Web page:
Retaining Wall Stabilization
Our team completed concrete lifting and repair on the driveway of Carolyn and Richard who had called us regarding routine servicing of the caulk we installed connecting their driveway with a retaining wall. It was cracking and they wanted us to inspect.
During the inspection, our specialist, Mike Lattero, not only noticed cracks in the caulk, but also some cracking on their patio stair steps, as well as in the bricks of the wall itself. This is typically indicative of structural damage. Their home was located on a hill and the driveway was located at the top of the hill. It was held level on the slope by the retaining wall made of block and covered by a brick veneer. The 32’x24’x8’ wall showed no settlement when a laser level was placed on it, however, it was bowing outward about 1” starting at the 19’ mark of the backside.
Carolyn and Richard were pleased with the remarkable experience we had provided from our concrete lifting service and they wanted us to provide a solution which would stabilize the wall and prevent further movement, while also potentially lifting the wall to its original position.
This was a tricky fix for us as the structure was positioned on a hill, meaning some of our more common solutions wouldn’t be possible since we didn’t have access to the inside of the structure like we would with a basement or crawl space. Despite the adversity, our specialist was dedicated to finding a solution.
Upon further evaluation, he recommended using Helical Soil Nails drilled into the soil underneath the driveway, which would then be connected to the wall to prevent further movement. The soil nails are attached to a threaded steel rod which is then fed through a wall plate and screwed onto the wall itself. The bolt on the outside of the wall plate can be tightened around the rod during dry seasons to potentially straighten the wall over time. The proposed plan for this project involved the use of 6 Helical soil nails, 3’ from each corner, and 5 ½’ from each other.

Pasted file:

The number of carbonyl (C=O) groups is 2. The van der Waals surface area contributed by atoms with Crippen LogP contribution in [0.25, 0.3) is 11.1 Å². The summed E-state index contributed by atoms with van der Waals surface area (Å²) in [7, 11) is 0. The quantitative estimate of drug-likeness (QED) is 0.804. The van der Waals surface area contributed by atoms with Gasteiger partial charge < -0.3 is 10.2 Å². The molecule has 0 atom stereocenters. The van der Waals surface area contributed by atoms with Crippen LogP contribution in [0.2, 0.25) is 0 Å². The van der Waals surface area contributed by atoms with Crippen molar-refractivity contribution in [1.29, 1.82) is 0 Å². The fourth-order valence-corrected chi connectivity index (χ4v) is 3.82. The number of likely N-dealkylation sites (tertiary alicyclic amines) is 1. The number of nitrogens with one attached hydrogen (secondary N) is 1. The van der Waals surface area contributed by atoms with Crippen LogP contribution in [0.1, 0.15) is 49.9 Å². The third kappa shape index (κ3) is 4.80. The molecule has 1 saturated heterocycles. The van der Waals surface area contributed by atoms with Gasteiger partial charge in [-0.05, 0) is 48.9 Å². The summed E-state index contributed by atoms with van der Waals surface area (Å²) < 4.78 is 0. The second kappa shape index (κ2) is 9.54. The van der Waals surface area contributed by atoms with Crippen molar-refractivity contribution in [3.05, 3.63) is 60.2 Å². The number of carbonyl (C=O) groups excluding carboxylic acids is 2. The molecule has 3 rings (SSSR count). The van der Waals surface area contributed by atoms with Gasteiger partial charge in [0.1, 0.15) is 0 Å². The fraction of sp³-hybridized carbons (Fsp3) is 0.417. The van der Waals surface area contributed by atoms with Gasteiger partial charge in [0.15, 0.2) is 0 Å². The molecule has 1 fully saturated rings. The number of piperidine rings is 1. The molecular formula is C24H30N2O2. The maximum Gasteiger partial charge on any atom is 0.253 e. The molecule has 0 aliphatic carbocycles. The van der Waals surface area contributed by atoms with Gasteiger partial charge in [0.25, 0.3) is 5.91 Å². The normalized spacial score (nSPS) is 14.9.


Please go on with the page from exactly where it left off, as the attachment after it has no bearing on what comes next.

The first step was to cut holes in the wall to make room for the blades of the soil nails to get through. The crew experienced an unexpected issue when they noticed that the block wall was not fully attached to the brick veneer. This meant that attaching the wall plates to the brick veneer would not stabilize the wall as the block was likely the issue. This challenge was easily overcome by removing just enough brick that a wall plate could be attached to the block behind.
Once the holes were created in the wall, it was time to spin the soil nails. Each soil nail was made up of a helical blade on the front end and 2 leads with each section being about 5’ in length. A small cap on the nail end linked the nail to the threaded steel rod. The soil nails were installed using a Helical Drive Head attached to the end of a mini-excavator and spun just over 15 feet deep into the ground. Once the soil nails were installed, the threaded rod was then screwed into the cap on the end of the nails. The rods were fed through wall plates which were then attached to the exposed block wall underneath the brick veneer. The final step was to cut off the excess rod sticking out of the wall plate.
This project was completed in only one day and both Carolyn and Richard were very pleased with the results and the increased security we provided for their retaining wall.